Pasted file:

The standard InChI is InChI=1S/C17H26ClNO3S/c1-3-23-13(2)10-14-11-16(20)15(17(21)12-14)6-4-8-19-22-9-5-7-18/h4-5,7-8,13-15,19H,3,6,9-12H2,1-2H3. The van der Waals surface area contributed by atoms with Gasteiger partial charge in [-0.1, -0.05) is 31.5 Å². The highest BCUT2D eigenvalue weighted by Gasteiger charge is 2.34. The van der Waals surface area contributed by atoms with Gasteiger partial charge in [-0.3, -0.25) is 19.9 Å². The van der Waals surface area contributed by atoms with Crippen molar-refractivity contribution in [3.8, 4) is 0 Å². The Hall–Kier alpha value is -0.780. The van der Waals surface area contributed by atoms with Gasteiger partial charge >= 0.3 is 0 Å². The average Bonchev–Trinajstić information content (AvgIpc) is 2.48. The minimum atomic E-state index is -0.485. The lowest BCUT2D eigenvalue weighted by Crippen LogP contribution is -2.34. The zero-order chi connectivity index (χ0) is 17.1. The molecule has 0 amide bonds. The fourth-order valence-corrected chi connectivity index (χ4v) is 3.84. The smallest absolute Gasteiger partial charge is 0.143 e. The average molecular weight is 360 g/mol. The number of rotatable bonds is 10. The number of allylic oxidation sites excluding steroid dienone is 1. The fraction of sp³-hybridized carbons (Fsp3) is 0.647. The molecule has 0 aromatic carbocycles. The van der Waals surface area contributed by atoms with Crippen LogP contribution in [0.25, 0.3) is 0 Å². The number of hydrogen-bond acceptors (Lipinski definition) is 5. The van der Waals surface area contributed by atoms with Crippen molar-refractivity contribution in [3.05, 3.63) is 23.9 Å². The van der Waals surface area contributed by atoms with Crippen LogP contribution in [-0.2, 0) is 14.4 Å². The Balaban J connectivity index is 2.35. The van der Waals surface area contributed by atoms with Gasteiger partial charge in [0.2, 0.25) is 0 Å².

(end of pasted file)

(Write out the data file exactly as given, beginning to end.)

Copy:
The standard InChI is InChI=1S/C17H26ClNO3S/c1-3-23-13(2)10-14-11-16(20)15(17(21)12-14)6-4-8-19-22-9-5-7-18/h4-5,7-8,13-15,19H,3,6,9-12H2,1-2H3. The van der Waals surface area contributed by atoms with Gasteiger partial charge in [-0.1, -0.05) is 31.5 Å². The highest BCUT2D eigenvalue weighted by Gasteiger charge is 2.34. The van der Waals surface area contributed by atoms with Gasteiger partial charge in [-0.3, -0.25) is 19.9 Å². The van der Waals surface area contributed by atoms with Crippen molar-refractivity contribution in [3.8, 4) is 0 Å². The Hall–Kier alpha value is -0.780. The van der Waals surface area contributed by atoms with Gasteiger partial charge >= 0.3 is 0 Å². The average Bonchev–Trinajstić information content (AvgIpc) is 2.48. The minimum atomic E-state index is -0.485. The lowest BCUT2D eigenvalue weighted by Crippen LogP contribution is -2.34. The zero-order chi connectivity index (χ0) is 17.1. The molecule has 0 amide bonds. The fourth-order valence-corrected chi connectivity index (χ4v) is 3.84. The smallest absolute Gasteiger partial charge is 0.143 e. The average molecular weight is 360 g/mol. The number of rotatable bonds is 10. The number of allylic oxidation sites excluding steroid dienone is 1. The fraction of sp³-hybridized carbons (Fsp3) is 0.647. The molecule has 0 aromatic carbocycles. The van der Waals surface area contributed by atoms with Crippen LogP contribution in [0.25, 0.3) is 0 Å². The number of hydrogen-bond acceptors (Lipinski definition) is 5. The van der Waals surface area contributed by atoms with Crippen molar-refractivity contribution in [3.05, 3.63) is 23.9 Å². The van der Waals surface area contributed by atoms with Crippen LogP contribution in [-0.2, 0) is 14.4 Å². The Balaban J connectivity index is 2.35. The van der Waals surface area contributed by atoms with Gasteiger partial charge in [0.2, 0.25) is 0 Å².